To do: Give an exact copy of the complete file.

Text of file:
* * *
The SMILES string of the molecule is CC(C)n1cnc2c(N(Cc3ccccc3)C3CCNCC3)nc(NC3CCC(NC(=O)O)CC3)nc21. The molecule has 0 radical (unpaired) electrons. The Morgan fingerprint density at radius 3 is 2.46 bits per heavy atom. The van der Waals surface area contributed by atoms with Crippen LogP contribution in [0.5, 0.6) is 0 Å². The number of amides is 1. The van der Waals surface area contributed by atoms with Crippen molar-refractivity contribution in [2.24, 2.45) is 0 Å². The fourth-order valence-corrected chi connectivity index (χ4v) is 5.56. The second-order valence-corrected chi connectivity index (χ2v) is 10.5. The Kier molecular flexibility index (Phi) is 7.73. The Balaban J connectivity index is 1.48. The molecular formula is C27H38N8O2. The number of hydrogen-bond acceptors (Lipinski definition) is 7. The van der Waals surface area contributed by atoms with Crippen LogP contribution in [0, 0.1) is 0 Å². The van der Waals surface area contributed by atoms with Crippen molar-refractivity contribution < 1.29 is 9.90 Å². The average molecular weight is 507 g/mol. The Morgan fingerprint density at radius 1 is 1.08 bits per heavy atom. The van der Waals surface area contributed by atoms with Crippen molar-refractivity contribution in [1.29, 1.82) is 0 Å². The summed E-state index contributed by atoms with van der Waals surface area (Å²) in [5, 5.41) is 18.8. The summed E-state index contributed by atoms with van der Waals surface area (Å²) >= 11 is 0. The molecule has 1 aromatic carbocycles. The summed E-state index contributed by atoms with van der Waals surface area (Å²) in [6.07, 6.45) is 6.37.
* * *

The SMILES string of the molecule is CC(C)n1cnc2c(N(Cc3ccccc3)C3CCNCC3)nc(NC3CCC(NC(=O)O)CC3)nc21. The molecule has 0 radical (unpaired) electrons. The Morgan fingerprint density at radius 3 is 2.46 bits per heavy atom. The van der Waals surface area contributed by atoms with Crippen LogP contribution in [0.5, 0.6) is 0 Å². The number of amides is 1. The van der Waals surface area contributed by atoms with Crippen molar-refractivity contribution in [2.24, 2.45) is 0 Å². The fourth-order valence-corrected chi connectivity index (χ4v) is 5.56. The second-order valence-corrected chi connectivity index (χ2v) is 10.5. The Kier molecular flexibility index (Phi) is 7.73. The Balaban J connectivity index is 1.48. The molecular formula is C27H38N8O2. The number of hydrogen-bond acceptors (Lipinski definition) is 7. The van der Waals surface area contributed by atoms with Crippen LogP contribution in [0, 0.1) is 0 Å². The van der Waals surface area contributed by atoms with Crippen molar-refractivity contribution < 1.29 is 9.90 Å². The average molecular weight is 507 g/mol. The Morgan fingerprint density at radius 1 is 1.08 bits per heavy atom. The van der Waals surface area contributed by atoms with Crippen molar-refractivity contribution in [1.29, 1.82) is 0 Å². The summed E-state index contributed by atoms with van der Waals surface area (Å²) in [5, 5.41) is 18.8. The summed E-state index contributed by atoms with van der Waals surface area (Å²) >= 11 is 0. The molecule has 1 aromatic carbocycles. The summed E-state index contributed by atoms with van der Waals surface area (Å²) in [6.07, 6.45) is 6.37.